by Joseph Leray
When "Darksiders" was released in 2010, critics and reviewers tripped over themselves to remind is that Vigil's debut was a high fantasy, grimdark version of "The Legend of Zelda." Well -- THQ went bankrupt, Crytek hired what was left of Vigil, and the "Darksiders" series went to Nordic Games.
"A Hat in Time," the recently-Kickstarted venture from Gears for Breakfast, might have lifted "Wind Waker"'s cel-shaded look, but its bones seem to have more in common with "Mario 64." A good "Zelda" clone is hard to find, so they say.
A more straightforward homage can be found in Ludosity's "Ittle Dew," a cartoony hand-drawn action-adventure game complete with block puzzles, smashable urns, whackable villagers, and a green-tunic'ed hero(ine).
As the launch trailer suggests, "Ittle Dew" seems like a straight riff on any number of "Zelda" games, but it has a certain amount of self-awareness -- if not outright cynicism -- and a sense of surrealism that sets it apart.
For starters, the titular Ittle is a lady, something "Zelda" fans have been clamoring for of late. She also collects heart pieces but, uhh, cannibalizes them, which seems a little outré for Link's more delicate -- and kid-friendly -- sensibilities.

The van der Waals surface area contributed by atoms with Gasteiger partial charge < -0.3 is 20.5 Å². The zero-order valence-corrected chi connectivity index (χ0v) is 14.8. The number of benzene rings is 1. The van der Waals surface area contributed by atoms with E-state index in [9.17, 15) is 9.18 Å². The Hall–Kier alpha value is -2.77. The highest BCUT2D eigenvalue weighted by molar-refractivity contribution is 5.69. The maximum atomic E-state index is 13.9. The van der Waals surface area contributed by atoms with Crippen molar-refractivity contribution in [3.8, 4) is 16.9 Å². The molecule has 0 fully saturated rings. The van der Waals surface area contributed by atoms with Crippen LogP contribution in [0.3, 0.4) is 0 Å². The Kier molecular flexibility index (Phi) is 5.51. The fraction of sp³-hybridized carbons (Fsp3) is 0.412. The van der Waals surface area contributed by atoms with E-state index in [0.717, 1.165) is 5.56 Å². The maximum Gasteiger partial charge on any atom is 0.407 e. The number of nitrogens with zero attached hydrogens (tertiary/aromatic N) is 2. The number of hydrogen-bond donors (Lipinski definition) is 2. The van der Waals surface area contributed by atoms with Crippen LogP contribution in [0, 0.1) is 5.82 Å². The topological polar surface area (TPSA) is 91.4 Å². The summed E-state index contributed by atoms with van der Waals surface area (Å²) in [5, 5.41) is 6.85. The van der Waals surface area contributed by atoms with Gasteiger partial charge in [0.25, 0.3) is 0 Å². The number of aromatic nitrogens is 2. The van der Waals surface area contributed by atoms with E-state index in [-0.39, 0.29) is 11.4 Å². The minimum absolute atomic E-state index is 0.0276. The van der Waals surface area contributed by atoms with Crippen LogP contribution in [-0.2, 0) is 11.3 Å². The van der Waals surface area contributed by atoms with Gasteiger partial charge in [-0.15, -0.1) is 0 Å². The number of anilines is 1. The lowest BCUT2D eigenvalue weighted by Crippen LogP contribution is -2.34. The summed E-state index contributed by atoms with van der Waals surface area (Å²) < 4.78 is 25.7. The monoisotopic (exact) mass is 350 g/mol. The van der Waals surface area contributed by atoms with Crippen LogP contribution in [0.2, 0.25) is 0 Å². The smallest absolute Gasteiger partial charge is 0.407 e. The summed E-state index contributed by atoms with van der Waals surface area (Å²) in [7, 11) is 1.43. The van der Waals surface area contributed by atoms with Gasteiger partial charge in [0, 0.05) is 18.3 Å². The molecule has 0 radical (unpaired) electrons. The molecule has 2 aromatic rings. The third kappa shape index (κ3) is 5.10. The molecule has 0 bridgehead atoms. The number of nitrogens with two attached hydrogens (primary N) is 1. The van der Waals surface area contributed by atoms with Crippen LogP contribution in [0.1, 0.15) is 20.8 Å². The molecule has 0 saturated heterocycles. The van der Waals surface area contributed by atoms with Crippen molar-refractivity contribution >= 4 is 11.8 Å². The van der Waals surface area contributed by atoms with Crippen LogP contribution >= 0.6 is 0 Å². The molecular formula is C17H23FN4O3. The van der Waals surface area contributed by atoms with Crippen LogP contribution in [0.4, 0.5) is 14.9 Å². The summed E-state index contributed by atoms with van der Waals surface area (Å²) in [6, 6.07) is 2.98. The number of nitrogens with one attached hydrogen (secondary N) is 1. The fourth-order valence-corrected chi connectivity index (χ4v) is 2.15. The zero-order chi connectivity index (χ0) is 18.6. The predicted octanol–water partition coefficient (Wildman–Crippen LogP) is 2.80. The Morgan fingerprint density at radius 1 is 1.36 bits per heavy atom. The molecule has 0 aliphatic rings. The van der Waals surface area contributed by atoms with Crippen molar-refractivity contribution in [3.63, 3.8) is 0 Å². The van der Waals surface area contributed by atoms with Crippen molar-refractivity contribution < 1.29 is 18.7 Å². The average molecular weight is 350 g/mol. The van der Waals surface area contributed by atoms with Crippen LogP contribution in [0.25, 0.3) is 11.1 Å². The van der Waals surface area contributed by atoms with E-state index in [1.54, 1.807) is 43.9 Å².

Each of Ittle's monologues about pushing blocks around and looting villages is a not-so-subtle wink to remind us that if "The Legenda of Zelda" is a two-and-a-half-decade long setup, Ludosity has the punchline.
While I haven't played "Ittle Dew" yet, the "Zelda" structure is so refined, so internalized, that the game still promises to be a fun little action-adventure, even if it doesn't actually change any of the things it's making fun of. The game's official website promise plenty of experimentation and multiple paths through any dungeon, with online leaderboards to track speedruns.
"Ittle Dew" is currently available for PC (here) and Ouya, with a Mac port coming out later this week. By the end of the month, it'll be on Steam, with Linux, iOS, Android, and (appropriately) Wii U version to follow this autumn.
Joseph Leray is a freelance writer from Nashville. Follow him on Twitter